Happy Friday and Happy National Donut Day! The Spry staff had their morning sugar rush courtesy of Strange Donuts, a local shop responsible for this amazing photo project. We really like the behind the scenes making of from a design perspective.
Grab a box of crullers and a hot cup of coffee and kick back and relax with your friendly neighborhood SpryHive. You want links? Lucky you! We’ve got links!
An Apple a day…
Unless you were vacationing under a rock this week, you probably caught wind that Apple made some pretty interesting announcements at WWDC 2014, its worldwide developer conference. We got to see the future of Apple with a look at OS X Yosemite and iOS 8. While most people were expecting some hardware announcements, their software stole the show. We’ll spare you a play-by-play with this summary of the 22 most important things Apple announced.
Apple is already running into some criticism from designers for the selection of Helvetica Neue to replace Lucida Grande. Neue is being dinged for potential under-performance in its web functionality and appearance at smaller sizes. However, typograpy-philes have been expressing their love of Helvetica for a long time (there’s even a movie about it). We agree, it’s clean and slim, but is this a case of form over function?
Women in Tech
It’s no secret that development can be a bit of a boy’s club. Some have even called it “brogramming”. Often, this attitude manifests in subtly hostile and misogynistic assumptions and language that lets women know they’re not welcome. The latest example came from Atlas Camp – a developers conference run by software developer Atlassian, who makes Spry’s internal chat program HipChat. A presenter compared a plugin framework to his girlfriend, saying it “doesn’t play well with others”, “demands attention”, and “complains a lot”. For their part, Atlassian denounced the presenter’s comments as not being part of their company culture and issued a lengthy apology.
Sadly, incidents like Atlas Camp aren’t isolated. How do we encourage women and girls to step in to the ring and get involved with more tech and coding? Simply put, we need to talk about it more. We need to make it more acceptable and encouraged. This excellent Op-Ed from this week’s New York Times offers a lot of resources. More and more startups are springing up across the country to address this question. Locally, LaunchCode has started a new offshoot called Coder Girl. Even a cursory Google search will let you know that this isn’t an isolated initiative; similar programs are gaining steam across the United States via broadening participation by girls in STEM programs and the Equal Futures Partnership.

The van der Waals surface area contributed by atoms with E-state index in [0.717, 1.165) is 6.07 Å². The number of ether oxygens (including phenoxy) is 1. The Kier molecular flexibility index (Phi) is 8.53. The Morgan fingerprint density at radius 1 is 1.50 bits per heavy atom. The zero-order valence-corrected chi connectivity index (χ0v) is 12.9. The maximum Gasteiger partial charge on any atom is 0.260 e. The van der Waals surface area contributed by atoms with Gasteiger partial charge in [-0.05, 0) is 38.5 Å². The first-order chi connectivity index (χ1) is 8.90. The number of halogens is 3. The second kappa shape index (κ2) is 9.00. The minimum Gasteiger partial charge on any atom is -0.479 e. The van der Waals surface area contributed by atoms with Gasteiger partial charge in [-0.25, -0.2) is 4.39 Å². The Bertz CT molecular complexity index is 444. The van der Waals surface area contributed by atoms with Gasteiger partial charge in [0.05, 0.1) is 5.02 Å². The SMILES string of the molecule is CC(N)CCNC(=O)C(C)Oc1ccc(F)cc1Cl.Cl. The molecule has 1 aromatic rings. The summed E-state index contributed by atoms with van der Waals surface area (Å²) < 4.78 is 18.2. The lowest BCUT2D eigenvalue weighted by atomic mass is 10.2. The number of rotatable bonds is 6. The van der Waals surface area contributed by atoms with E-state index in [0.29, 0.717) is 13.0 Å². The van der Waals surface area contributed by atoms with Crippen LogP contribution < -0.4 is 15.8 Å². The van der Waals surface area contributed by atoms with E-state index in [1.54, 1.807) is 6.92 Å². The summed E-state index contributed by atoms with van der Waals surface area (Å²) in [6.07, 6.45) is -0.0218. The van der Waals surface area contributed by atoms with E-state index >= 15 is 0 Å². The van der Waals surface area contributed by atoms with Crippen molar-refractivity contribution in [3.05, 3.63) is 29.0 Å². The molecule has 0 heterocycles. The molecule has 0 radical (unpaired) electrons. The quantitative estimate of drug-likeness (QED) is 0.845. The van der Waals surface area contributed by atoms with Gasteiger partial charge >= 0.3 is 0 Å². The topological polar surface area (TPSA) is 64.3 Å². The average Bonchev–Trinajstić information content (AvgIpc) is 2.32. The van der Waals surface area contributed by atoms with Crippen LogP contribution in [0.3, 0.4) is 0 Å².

“What’s this built with?”
Find a site you really like? Take a peek under the hood with Built With. Billing itself as a “Technology Profiler” (among other things) it’s one of our go-to resources. It offers a snapshot of all the technologies found on a site to help devs and designers make more informed decisions. Even better, there’s a Chrome extension that makes sneaking that peek a total breeze.
With all the buzz Apple had in the news this week, there’s been a flurry of interest around their newly announced programming language, Swift. Swift is the successor to Objective-C for creating iOS and OS X apps. If you want to learn it, Apple is offering a free eBook from iTunes.
LEGO just *gets* us.
Two LEGO tidbits from this week. Based on public interest and petition, LEGO announced that it will be rolling out a women scientists set. We can’t wait to get our hands on it. Also, in LEGO’s latest ad campaign an artist re-imagines famous works of art using LEGO bricks creating pixilated, but recognizable, works of art. On both counts, we do advise you NOT to step on them. We hear it’s pretty much the worst.
Rock out with your HTML out.
If you need a little afternoon distraction, we’ve got you covered. Check out the HTML5 Drum Machine. Makes getting into your work groove even easier with a good beat.
13 minutes of “WORTH. IT.”
You might remember our soapbox on net neutrality from a couple weeks ago. It’s a topic that’s not going away. John Oliver takes on net neutrality and motivates an army of internet dwellers – “for once in your lives, focus your indiscriminate rage in a useful direction. Seize your moment, my lovely internet trolls!” And, man, they did. Between Oliver and impassioned Redditors, 45,000 comments and 300,000 emails went to the FCC. The general rule of the internet is “Never read the comments” but that FCC site might be worthy.
That’s it for this week. You’ve got a whole weekend to recover from your donut-induced sugar coma.
We’ll catch you on the flip side. Pass the TUMS?